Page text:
Sandro Botticelli, born probably in 1445 in Florence, was asked in 1481 by Pope Sixtus IV to come to Rome to paint some frescoes for his newly created papal chapel (since known as the Sistine Chapel). Botticelli was to paint three, among which is the one we are contemplating. (I have been to the Sistine Chapel several times and I am always amazed at the majority of visitors who go through gazing at Michelangelo’s ceiling, taking no notice of the extraordinarily beautiful frescoes along the side walls. The walls depict parallel stories—Moses on one side and Christ on the other, showing the continuity of the Old and New Testaments.)
Botticelli places Christ’s three temptations in the upper section of the fresco. On the left, Jesus, who has been fasting, is tempted by the devil, in the guise of a hermit, to turn stones into bread. The devil holds a rosary and a pilgrim’s staff in his left hand. But we can still recognise him by the wings of a bat and the feet of a vulture. The scene takes place in front of a forest of oak trees, the symbol of the Della Rovere family to which Pope Sixtus IV belonged.
Then, in the upper centre of the picture, the devil has carried Jesus to the top of the Temple at Jerusalem, symbolised here as the old St Peter’s Basilica. The devil tempts Jesus to challenge God’s promise that he will be protected by angels, by throwing himself down.
In the third temptation, on the upper right, the devil has taken Jesus to a high mountain where he shows him the beauties of the earth, and promises him their power if only he will adore him. When Jesus refuses, the devil drops his disguise and falls from the mountain. Angels come to Jesus’ aid and prepare a table with wine and bread (a forecast of the Last Supper perhaps, since the Eucharist will give us the grace to resist temptation.)
In the centre left, Jesus explains to the three angels behind him the ritual that is taking place in the foreground. (The angel in green holds a Lily and is probably Gabriel.) A man whom Jesus has healed of leprosy presents himself to the high priest so that he may be pronounced clean. He holds a basin of water in which is a branch of hyssop. On the left, a woman carries on her head a basket containing two fowls for sacrifice; on the right another woman brings cedar wood. These three ingredients were part of the ritual of cleansing a leper.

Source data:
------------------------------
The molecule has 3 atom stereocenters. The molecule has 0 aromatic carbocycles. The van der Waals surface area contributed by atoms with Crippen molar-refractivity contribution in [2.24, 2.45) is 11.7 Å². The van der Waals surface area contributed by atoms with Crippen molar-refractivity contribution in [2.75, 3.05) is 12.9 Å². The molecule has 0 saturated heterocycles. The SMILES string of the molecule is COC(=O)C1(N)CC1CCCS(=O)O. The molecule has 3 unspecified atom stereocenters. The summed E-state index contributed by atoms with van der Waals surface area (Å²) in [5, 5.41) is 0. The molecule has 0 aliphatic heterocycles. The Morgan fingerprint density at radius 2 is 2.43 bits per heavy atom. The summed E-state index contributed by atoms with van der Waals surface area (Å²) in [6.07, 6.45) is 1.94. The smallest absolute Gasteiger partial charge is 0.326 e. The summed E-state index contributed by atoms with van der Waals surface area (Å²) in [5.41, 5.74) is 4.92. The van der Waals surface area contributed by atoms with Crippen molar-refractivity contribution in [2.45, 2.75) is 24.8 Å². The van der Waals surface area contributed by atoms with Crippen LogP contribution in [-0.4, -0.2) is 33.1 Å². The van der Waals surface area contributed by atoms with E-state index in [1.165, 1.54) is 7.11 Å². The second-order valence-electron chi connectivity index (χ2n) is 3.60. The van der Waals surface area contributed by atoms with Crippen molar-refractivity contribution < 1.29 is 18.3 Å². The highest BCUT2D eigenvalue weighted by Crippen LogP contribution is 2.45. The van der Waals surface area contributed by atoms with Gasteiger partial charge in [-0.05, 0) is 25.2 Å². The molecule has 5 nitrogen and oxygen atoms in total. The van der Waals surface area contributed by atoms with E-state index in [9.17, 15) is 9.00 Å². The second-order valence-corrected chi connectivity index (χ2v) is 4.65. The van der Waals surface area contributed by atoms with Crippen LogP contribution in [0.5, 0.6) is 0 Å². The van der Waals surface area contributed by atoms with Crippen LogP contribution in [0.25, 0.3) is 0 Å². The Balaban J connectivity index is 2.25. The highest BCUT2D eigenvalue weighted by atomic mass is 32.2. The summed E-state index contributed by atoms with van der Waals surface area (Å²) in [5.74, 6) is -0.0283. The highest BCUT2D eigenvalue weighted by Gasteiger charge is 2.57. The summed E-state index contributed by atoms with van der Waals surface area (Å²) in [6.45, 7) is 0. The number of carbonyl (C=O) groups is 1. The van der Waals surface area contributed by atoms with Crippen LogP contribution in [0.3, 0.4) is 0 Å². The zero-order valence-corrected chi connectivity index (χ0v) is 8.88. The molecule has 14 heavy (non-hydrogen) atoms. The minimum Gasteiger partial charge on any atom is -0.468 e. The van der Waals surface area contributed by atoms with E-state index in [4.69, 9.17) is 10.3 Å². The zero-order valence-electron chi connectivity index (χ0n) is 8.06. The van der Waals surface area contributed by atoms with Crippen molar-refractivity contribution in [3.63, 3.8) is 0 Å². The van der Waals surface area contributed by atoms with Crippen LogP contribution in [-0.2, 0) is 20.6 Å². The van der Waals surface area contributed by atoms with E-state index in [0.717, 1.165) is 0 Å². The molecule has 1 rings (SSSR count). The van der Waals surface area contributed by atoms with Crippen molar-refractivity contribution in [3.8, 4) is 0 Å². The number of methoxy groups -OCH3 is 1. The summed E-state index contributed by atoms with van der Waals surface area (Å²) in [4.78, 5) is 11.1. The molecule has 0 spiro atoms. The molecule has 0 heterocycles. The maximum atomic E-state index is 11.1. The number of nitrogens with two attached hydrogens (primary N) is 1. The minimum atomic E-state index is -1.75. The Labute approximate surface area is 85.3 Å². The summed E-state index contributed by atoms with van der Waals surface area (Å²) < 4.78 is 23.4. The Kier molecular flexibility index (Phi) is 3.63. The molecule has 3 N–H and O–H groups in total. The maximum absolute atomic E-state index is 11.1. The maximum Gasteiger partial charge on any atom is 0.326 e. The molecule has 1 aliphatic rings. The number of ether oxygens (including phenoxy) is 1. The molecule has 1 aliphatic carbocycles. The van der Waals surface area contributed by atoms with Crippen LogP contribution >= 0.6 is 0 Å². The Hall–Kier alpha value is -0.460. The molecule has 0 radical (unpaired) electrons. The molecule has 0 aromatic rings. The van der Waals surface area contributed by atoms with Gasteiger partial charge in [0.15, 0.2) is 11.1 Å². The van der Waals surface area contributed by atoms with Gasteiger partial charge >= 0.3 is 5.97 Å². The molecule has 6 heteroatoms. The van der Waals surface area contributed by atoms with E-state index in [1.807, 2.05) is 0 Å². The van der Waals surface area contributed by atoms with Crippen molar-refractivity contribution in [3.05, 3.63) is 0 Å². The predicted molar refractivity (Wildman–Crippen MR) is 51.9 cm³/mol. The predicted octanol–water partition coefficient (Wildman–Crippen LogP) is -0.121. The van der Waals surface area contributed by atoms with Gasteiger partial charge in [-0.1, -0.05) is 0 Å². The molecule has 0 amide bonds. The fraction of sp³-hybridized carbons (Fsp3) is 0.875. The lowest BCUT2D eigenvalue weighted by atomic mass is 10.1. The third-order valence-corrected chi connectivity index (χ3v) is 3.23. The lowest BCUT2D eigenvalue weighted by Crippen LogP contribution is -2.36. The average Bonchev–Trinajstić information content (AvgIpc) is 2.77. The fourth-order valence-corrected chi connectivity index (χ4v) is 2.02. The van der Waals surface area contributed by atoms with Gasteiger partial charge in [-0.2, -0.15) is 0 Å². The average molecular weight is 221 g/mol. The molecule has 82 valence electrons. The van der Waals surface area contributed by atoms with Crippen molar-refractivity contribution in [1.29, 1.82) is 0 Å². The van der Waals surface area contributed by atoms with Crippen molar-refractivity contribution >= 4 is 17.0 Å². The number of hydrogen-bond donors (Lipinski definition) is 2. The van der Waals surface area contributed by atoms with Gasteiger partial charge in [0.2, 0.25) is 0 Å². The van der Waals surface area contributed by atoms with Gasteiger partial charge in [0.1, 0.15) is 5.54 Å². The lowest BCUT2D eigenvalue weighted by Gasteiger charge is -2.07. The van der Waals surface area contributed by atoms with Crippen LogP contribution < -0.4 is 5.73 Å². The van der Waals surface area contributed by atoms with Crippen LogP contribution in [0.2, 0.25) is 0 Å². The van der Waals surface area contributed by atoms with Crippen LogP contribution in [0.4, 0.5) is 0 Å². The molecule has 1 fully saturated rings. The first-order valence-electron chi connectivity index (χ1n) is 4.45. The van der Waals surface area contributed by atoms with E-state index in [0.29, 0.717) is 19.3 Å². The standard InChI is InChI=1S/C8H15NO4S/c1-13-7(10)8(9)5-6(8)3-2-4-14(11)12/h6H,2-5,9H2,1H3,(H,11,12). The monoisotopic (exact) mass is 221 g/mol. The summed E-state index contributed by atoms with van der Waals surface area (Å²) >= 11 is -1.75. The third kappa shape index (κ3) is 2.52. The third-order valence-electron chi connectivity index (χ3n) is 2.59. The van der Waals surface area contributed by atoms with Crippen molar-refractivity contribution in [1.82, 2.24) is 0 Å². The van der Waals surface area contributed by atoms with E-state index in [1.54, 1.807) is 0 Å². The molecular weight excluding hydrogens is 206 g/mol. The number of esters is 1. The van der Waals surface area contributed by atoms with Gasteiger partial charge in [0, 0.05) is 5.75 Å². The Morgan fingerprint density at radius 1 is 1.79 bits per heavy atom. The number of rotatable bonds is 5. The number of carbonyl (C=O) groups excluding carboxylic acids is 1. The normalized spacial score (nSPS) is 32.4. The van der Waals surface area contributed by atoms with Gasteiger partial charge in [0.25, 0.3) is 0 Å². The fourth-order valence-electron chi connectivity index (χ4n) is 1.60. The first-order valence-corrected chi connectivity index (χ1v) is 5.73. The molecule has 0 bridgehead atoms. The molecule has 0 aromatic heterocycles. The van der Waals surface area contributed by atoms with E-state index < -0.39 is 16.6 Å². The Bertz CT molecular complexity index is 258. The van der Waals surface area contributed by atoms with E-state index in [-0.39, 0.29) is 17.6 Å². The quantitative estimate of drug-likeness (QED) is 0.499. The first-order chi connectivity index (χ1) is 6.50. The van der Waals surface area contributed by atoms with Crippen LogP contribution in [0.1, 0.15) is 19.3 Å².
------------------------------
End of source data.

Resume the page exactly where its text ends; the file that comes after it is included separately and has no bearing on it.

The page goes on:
Jesus’ temptations were certainly real. The desert or wilderness was seen as a place of testing. There the people of Israel had faced God and themselves, and frequently failed the test. There Jesus, following his Baptism, faced his Father and faced himself. What was his mission and how would he carry it out? The devil suggested he not be too hard on himself nor on his followers. Use his powers and entertain the people. But Jesus would not use his powers as a personal privilege, nor would he work miracles to impress people, nor would he compromise evil. And so, the meaning of the event in the foreground of the painting. Why is Jesus pointing it out? To show that he has come not in power, but in mercy. The leper had asked: “If you want to, you can cleanse me.” Jesus replied, “Of course I want to” (Lk 5:12–13).
Lent is for us the desert we must enter for 40 days—a time to face God in prayer, a time to face ourselves. It is always good to know one’s strength and weaknesses, one’s psychological needs, one’s prejudices. The word of God, says St Paul, is a two-edged sword (Heb 4:12). Close attention to the Scriptures this season will help us separate the chaff from the wheat. “Remember your dignity, O Christian,” says St Leo the Great (Sermo 1 in Nativitate Domini).
Mgr Graham Schmitzer
Fr Antony Jukes OFM was raised in a Catholic family in Chingford, East London (the second of six children.) He was an altar server at his parish for many years, but found himself drifting from his faith during his years at university. After completing his studies, he worked as a trainee-chartered accountant in central London. It was on a pilgrimage to the shrine of Our Lady of Lourdes (France) that led him to rediscover his love for his Catholic faith and to question his vocation. His devotion to St Antony of Padua, after whom he was named, and his love for St Francis of Assisi, led him to join the Franciscan Order of Friars Minor in 2002. He studied philosophy and theology at what was the Franciscan International Study Centre in Canterbury, England, before being ordained a priest in 2009. Having served in a parish and in a youth retreat centre, Fr Antony is now the novice director at the international novitiate community in Killarney, Ireland.
Mgr Graham Schmitzer is a retired parish priest in the Diocese of Wollongong. He was ordained in 1969 and has served in the parishes of Campbelltown, Gwynneville, Unanderra, Wollongong, Albion Park, and Corrimal. He was also chancellor and secretary to Bishop William Murray for 13 years. He grew up in Port Macquarie and was educated by the Sisters of St Joseph of Lochinvar, completing his leaving certificate at Wauchope High School. For two years he worked for the Department of Attorney General and Justice before entering St Columba’s College, Springwood, in 1962. Fr Graham loves travelling and has visited many of the major art galleries in Europe.